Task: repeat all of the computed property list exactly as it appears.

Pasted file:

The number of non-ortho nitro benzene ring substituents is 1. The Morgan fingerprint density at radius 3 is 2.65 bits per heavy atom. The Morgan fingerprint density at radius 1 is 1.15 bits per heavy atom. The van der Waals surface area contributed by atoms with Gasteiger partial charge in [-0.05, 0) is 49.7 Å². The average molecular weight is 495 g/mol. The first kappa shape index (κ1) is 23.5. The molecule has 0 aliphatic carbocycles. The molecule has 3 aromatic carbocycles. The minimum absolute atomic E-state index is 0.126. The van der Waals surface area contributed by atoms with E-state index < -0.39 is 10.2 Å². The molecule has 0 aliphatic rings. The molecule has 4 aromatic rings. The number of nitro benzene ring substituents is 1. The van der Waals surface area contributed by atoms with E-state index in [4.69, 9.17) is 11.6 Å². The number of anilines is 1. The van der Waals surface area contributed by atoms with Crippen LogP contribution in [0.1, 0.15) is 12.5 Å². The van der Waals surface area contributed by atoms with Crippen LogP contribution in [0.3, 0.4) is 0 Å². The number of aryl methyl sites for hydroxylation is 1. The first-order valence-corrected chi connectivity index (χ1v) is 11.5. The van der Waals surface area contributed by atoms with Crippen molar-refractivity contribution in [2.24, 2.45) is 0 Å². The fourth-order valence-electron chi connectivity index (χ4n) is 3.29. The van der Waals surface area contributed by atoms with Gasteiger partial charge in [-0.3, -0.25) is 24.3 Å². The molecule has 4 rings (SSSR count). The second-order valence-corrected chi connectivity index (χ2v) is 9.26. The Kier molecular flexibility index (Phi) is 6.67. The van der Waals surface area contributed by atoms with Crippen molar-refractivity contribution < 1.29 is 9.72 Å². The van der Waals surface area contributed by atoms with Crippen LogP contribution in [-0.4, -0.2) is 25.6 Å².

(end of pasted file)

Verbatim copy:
The number of non-ortho nitro benzene ring substituents is 1. The Morgan fingerprint density at radius 3 is 2.65 bits per heavy atom. The Morgan fingerprint density at radius 1 is 1.15 bits per heavy atom. The van der Waals surface area contributed by atoms with Gasteiger partial charge in [-0.05, 0) is 49.7 Å². The average molecular weight is 495 g/mol. The first kappa shape index (κ1) is 23.5. The molecule has 0 aliphatic carbocycles. The molecule has 3 aromatic carbocycles. The minimum absolute atomic E-state index is 0.126. The van der Waals surface area contributed by atoms with E-state index < -0.39 is 10.2 Å². The molecule has 0 aliphatic rings. The molecule has 4 aromatic rings. The number of nitro benzene ring substituents is 1. The van der Waals surface area contributed by atoms with E-state index in [4.69, 9.17) is 11.6 Å². The number of anilines is 1. The van der Waals surface area contributed by atoms with Crippen LogP contribution in [0.1, 0.15) is 12.5 Å². The van der Waals surface area contributed by atoms with Crippen LogP contribution in [0.3, 0.4) is 0 Å². The number of aryl methyl sites for hydroxylation is 1. The first-order valence-corrected chi connectivity index (χ1v) is 11.5. The van der Waals surface area contributed by atoms with Crippen molar-refractivity contribution in [2.24, 2.45) is 0 Å². The fourth-order valence-electron chi connectivity index (χ4n) is 3.29. The van der Waals surface area contributed by atoms with Gasteiger partial charge in [-0.3, -0.25) is 24.3 Å². The molecule has 4 rings (SSSR count). The second-order valence-corrected chi connectivity index (χ2v) is 9.26. The Kier molecular flexibility index (Phi) is 6.67. The van der Waals surface area contributed by atoms with Crippen molar-refractivity contribution < 1.29 is 9.72 Å². The van der Waals surface area contributed by atoms with Crippen LogP contribution in [-0.4, -0.2) is 25.6 Å².